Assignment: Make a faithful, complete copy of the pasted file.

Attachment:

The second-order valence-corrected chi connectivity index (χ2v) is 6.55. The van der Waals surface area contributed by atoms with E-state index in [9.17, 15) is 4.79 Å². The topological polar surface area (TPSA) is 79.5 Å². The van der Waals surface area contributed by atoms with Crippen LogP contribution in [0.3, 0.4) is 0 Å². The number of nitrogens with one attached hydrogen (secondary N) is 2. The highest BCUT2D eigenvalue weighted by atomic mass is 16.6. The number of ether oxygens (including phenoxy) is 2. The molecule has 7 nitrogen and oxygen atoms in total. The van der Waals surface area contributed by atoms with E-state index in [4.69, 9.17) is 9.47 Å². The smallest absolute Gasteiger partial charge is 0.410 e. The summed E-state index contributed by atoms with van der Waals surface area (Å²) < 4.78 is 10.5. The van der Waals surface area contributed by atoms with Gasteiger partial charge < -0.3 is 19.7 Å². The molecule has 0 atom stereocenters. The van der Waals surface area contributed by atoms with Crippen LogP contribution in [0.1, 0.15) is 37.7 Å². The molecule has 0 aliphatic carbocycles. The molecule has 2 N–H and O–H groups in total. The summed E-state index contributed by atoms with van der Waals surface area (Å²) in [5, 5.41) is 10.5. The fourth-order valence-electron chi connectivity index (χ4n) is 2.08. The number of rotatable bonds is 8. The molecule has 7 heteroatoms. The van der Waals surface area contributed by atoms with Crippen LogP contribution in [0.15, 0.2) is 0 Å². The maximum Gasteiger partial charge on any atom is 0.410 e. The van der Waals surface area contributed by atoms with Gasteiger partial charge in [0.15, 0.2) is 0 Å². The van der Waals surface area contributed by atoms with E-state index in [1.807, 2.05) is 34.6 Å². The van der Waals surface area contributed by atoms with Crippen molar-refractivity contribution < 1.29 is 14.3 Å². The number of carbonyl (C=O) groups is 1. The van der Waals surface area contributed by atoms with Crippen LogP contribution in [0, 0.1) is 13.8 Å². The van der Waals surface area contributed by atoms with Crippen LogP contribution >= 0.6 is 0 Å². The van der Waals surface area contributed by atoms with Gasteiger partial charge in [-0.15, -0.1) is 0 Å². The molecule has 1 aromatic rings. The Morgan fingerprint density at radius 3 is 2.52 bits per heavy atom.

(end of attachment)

The second-order valence-corrected chi connectivity index (χ2v) is 6.55. The van der Waals surface area contributed by atoms with E-state index in [9.17, 15) is 4.79 Å². The topological polar surface area (TPSA) is 79.5 Å². The van der Waals surface area contributed by atoms with Crippen LogP contribution in [0.3, 0.4) is 0 Å². The number of nitrogens with one attached hydrogen (secondary N) is 2. The highest BCUT2D eigenvalue weighted by atomic mass is 16.6. The number of ether oxygens (including phenoxy) is 2. The molecule has 7 nitrogen and oxygen atoms in total. The van der Waals surface area contributed by atoms with E-state index in [4.69, 9.17) is 9.47 Å². The smallest absolute Gasteiger partial charge is 0.410 e. The summed E-state index contributed by atoms with van der Waals surface area (Å²) < 4.78 is 10.5. The van der Waals surface area contributed by atoms with Gasteiger partial charge < -0.3 is 19.7 Å². The molecule has 0 atom stereocenters. The van der Waals surface area contributed by atoms with Crippen LogP contribution in [0.1, 0.15) is 37.7 Å². The molecule has 0 aliphatic carbocycles. The molecule has 2 N–H and O–H groups in total. The summed E-state index contributed by atoms with van der Waals surface area (Å²) in [5, 5.41) is 10.5. The fourth-order valence-electron chi connectivity index (χ4n) is 2.08. The number of rotatable bonds is 8. The molecule has 7 heteroatoms. The van der Waals surface area contributed by atoms with Crippen LogP contribution in [0.15, 0.2) is 0 Å². The maximum Gasteiger partial charge on any atom is 0.410 e. The van der Waals surface area contributed by atoms with Gasteiger partial charge in [0.15, 0.2) is 0 Å². The van der Waals surface area contributed by atoms with E-state index in [1.807, 2.05) is 34.6 Å². The van der Waals surface area contributed by atoms with Crippen molar-refractivity contribution < 1.29 is 14.3 Å². The number of carbonyl (C=O) groups is 1. The van der Waals surface area contributed by atoms with Crippen LogP contribution in [0, 0.1) is 13.8 Å². The van der Waals surface area contributed by atoms with Crippen LogP contribution >= 0.6 is 0 Å². The van der Waals surface area contributed by atoms with Gasteiger partial charge in [-0.15, -0.1) is 0 Å². The molecule has 1 aromatic rings. The Morgan fingerprint density at radius 3 is 2.52 bits per heavy atom.